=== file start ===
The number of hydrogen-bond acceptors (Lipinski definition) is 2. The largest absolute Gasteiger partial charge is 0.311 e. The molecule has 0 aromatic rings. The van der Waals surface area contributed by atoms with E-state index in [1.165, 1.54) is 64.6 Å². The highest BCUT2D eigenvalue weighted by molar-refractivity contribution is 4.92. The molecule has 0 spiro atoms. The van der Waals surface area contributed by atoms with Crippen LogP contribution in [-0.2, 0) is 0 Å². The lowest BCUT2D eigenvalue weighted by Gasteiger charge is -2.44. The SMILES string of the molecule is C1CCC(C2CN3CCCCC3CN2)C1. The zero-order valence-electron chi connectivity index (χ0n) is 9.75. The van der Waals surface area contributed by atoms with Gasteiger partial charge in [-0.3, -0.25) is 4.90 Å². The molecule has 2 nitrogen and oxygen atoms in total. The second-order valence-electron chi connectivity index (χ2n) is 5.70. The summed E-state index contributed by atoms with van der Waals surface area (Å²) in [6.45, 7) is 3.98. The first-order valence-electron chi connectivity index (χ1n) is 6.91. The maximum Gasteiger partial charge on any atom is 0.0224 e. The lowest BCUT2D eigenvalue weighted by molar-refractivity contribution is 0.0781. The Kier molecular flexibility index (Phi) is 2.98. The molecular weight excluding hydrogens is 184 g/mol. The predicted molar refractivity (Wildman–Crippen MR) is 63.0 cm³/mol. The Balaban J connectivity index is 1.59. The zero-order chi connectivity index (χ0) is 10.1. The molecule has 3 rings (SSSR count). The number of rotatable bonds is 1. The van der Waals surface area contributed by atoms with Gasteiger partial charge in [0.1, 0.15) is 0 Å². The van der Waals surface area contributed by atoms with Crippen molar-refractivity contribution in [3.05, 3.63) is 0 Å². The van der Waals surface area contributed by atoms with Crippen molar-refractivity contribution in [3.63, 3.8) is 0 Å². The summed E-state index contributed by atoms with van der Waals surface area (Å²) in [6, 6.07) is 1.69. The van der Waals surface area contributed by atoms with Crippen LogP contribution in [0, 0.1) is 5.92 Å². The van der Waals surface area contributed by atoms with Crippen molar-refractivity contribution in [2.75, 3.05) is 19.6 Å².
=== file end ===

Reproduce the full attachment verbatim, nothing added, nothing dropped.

The number of hydrogen-bond acceptors (Lipinski definition) is 2. The largest absolute Gasteiger partial charge is 0.311 e. The molecule has 0 aromatic rings. The van der Waals surface area contributed by atoms with E-state index in [1.165, 1.54) is 64.6 Å². The highest BCUT2D eigenvalue weighted by molar-refractivity contribution is 4.92. The molecule has 0 spiro atoms. The van der Waals surface area contributed by atoms with Crippen LogP contribution in [-0.2, 0) is 0 Å². The lowest BCUT2D eigenvalue weighted by Gasteiger charge is -2.44. The SMILES string of the molecule is C1CCC(C2CN3CCCCC3CN2)C1. The zero-order valence-electron chi connectivity index (χ0n) is 9.75. The van der Waals surface area contributed by atoms with Gasteiger partial charge in [-0.3, -0.25) is 4.90 Å². The molecule has 2 nitrogen and oxygen atoms in total. The second-order valence-electron chi connectivity index (χ2n) is 5.70. The summed E-state index contributed by atoms with van der Waals surface area (Å²) in [6.45, 7) is 3.98. The first-order valence-electron chi connectivity index (χ1n) is 6.91. The maximum Gasteiger partial charge on any atom is 0.0224 e. The lowest BCUT2D eigenvalue weighted by molar-refractivity contribution is 0.0781. The Kier molecular flexibility index (Phi) is 2.98. The molecular weight excluding hydrogens is 184 g/mol. The predicted molar refractivity (Wildman–Crippen MR) is 63.0 cm³/mol. The Balaban J connectivity index is 1.59. The zero-order chi connectivity index (χ0) is 10.1. The molecule has 3 rings (SSSR count). The number of rotatable bonds is 1. The van der Waals surface area contributed by atoms with Gasteiger partial charge in [0.1, 0.15) is 0 Å². The van der Waals surface area contributed by atoms with Crippen molar-refractivity contribution in [3.05, 3.63) is 0 Å². The van der Waals surface area contributed by atoms with Crippen molar-refractivity contribution in [3.63, 3.8) is 0 Å². The summed E-state index contributed by atoms with van der Waals surface area (Å²) in [6, 6.07) is 1.69. The van der Waals surface area contributed by atoms with Crippen LogP contribution in [0, 0.1) is 5.92 Å². The van der Waals surface area contributed by atoms with Crippen molar-refractivity contribution in [2.75, 3.05) is 19.6 Å².